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Thanks to “Tax Notes”

Tuesday, March 06, 2012 By Simon Johnson, The Baseline Scenario | Op-Ed
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In my post this morning on dynamic scoring and how to turn the United States into something closer to Greece, I requested that the publication Tax Notes bring an article by John Buckley out from behind their paywall (“Dynamic Scoring: Will S&P Have Company?,” published February 28, 2012.)

The publishers have now done so, for which I would like to thank them – this is a public service that is greatly appreciated.  I don’t know how long the article will remain in the open access part of their website, so I strongly advise anyone who cares about the fiscal future of this country to read it now (and tell your friends).

“Dynamic scoring” of U.S. budget proposals would be a disaster.

Simon Johnson

Simon Johnson, former chief economist of the International Monetary Fund, is a professor at the MIT Sloan School of Management, a senior fellow at the Peterson Institute for International Economics, and a member of the CBO’s Panel of Economic Advisers. He is a co-founder of The Baseline Scenario.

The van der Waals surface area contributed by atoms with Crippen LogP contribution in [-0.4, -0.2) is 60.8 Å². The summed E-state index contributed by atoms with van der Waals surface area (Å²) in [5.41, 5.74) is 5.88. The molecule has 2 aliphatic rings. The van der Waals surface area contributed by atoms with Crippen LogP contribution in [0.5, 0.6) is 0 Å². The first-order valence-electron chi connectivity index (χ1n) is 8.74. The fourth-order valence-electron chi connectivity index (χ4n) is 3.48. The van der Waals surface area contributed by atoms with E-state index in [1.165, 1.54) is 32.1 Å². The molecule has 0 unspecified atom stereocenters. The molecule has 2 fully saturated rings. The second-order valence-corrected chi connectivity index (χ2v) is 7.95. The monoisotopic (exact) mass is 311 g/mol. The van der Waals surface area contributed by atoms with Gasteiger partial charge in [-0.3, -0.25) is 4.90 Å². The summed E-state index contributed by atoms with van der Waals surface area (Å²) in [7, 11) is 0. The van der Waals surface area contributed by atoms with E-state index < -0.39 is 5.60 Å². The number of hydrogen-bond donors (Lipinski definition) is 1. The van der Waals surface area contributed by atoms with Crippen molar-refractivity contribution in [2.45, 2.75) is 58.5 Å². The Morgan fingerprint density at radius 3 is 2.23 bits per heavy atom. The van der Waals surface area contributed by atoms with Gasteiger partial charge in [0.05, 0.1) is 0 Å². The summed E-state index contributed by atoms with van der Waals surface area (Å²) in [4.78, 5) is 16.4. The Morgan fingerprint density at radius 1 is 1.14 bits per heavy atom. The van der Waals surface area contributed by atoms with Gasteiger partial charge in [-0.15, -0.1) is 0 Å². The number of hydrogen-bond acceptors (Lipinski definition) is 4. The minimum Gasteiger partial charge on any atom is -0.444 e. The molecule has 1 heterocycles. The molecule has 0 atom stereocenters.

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Thanks to “Tax Notes”

Tuesday, March 06, 2012 By Simon Johnson, The Baseline Scenario | Op-Ed
  • font size decrease font size decrease font size increase font size increase font size
  • Print

In my post this morning on dynamic scoring and how to turn the United States into something closer to Greece, I requested that the publication Tax Notes bring an article by John Buckley out from behind their paywall (“Dynamic Scoring: Will S&P Have Company?,” published February 28, 2012.)

The publishers have now done so, for which I would like to thank them – this is a public service that is greatly appreciated.  I don’t know how long the article will remain in the open access part of their website, so I strongly advise anyone who cares about the fiscal future of this country to read it now (and tell your friends).

“Dynamic scoring” of U.S. budget proposals would be a disaster.

Simon Johnson

Simon Johnson, former chief economist of the International Monetary Fund, is a professor at the MIT Sloan School of Management, a senior fellow at the Peterson Institute for International Economics, and a member of the CBO’s Panel of Economic Advisers. He is a co-founder of The Baseline Scenario.


Hide Comments

blog comments powered by Disqus